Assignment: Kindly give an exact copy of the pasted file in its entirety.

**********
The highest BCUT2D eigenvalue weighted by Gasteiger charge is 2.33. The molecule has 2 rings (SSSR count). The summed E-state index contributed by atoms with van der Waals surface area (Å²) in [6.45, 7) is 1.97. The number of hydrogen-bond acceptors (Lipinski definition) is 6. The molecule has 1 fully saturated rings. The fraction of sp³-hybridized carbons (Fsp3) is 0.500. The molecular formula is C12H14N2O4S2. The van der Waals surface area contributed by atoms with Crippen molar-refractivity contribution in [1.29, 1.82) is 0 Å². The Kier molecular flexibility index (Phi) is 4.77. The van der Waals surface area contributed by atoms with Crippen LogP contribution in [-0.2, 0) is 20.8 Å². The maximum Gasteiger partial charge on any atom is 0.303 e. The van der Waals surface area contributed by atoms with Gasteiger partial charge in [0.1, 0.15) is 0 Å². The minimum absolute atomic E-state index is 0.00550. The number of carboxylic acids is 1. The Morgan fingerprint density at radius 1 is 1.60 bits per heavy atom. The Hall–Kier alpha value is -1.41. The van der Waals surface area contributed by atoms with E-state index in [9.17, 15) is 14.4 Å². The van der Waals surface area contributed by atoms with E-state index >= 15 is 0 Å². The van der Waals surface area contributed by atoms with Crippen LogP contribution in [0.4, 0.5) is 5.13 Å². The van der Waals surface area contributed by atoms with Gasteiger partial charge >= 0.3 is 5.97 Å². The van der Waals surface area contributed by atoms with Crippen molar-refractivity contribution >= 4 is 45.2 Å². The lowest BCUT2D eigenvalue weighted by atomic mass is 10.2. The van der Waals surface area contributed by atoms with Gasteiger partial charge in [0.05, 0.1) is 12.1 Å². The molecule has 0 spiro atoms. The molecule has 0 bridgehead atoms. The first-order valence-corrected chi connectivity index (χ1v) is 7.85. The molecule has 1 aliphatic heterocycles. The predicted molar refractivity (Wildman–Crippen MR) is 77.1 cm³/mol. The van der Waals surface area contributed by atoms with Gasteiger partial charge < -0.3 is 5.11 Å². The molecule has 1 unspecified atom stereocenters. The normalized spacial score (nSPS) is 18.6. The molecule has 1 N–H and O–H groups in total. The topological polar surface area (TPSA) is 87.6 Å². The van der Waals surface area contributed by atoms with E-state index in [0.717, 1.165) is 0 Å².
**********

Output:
The highest BCUT2D eigenvalue weighted by Gasteiger charge is 2.33. The molecule has 2 rings (SSSR count). The summed E-state index contributed by atoms with van der Waals surface area (Å²) in [6.45, 7) is 1.97. The number of hydrogen-bond acceptors (Lipinski definition) is 6. The molecule has 1 fully saturated rings. The fraction of sp³-hybridized carbons (Fsp3) is 0.500. The molecular formula is C12H14N2O4S2. The van der Waals surface area contributed by atoms with Crippen molar-refractivity contribution in [1.29, 1.82) is 0 Å². The Kier molecular flexibility index (Phi) is 4.77. The van der Waals surface area contributed by atoms with Crippen LogP contribution in [-0.2, 0) is 20.8 Å². The maximum Gasteiger partial charge on any atom is 0.303 e. The van der Waals surface area contributed by atoms with Gasteiger partial charge in [0.1, 0.15) is 0 Å². The minimum absolute atomic E-state index is 0.00550. The number of carboxylic acids is 1. The Morgan fingerprint density at radius 1 is 1.60 bits per heavy atom. The Hall–Kier alpha value is -1.41. The van der Waals surface area contributed by atoms with E-state index in [9.17, 15) is 14.4 Å². The van der Waals surface area contributed by atoms with E-state index >= 15 is 0 Å². The van der Waals surface area contributed by atoms with Crippen LogP contribution in [0.4, 0.5) is 5.13 Å². The van der Waals surface area contributed by atoms with Gasteiger partial charge >= 0.3 is 5.97 Å². The van der Waals surface area contributed by atoms with Crippen molar-refractivity contribution >= 4 is 45.2 Å². The lowest BCUT2D eigenvalue weighted by atomic mass is 10.2. The van der Waals surface area contributed by atoms with Gasteiger partial charge in [0.05, 0.1) is 12.1 Å². The molecule has 0 spiro atoms. The molecule has 0 bridgehead atoms. The first-order valence-corrected chi connectivity index (χ1v) is 7.85. The molecule has 1 aliphatic heterocycles. The predicted molar refractivity (Wildman–Crippen MR) is 77.1 cm³/mol. The van der Waals surface area contributed by atoms with Gasteiger partial charge < -0.3 is 5.11 Å². The molecule has 1 unspecified atom stereocenters. The normalized spacial score (nSPS) is 18.6. The molecule has 1 N–H and O–H groups in total. The topological polar surface area (TPSA) is 87.6 Å². The van der Waals surface area contributed by atoms with E-state index in [0.717, 1.165) is 0 Å².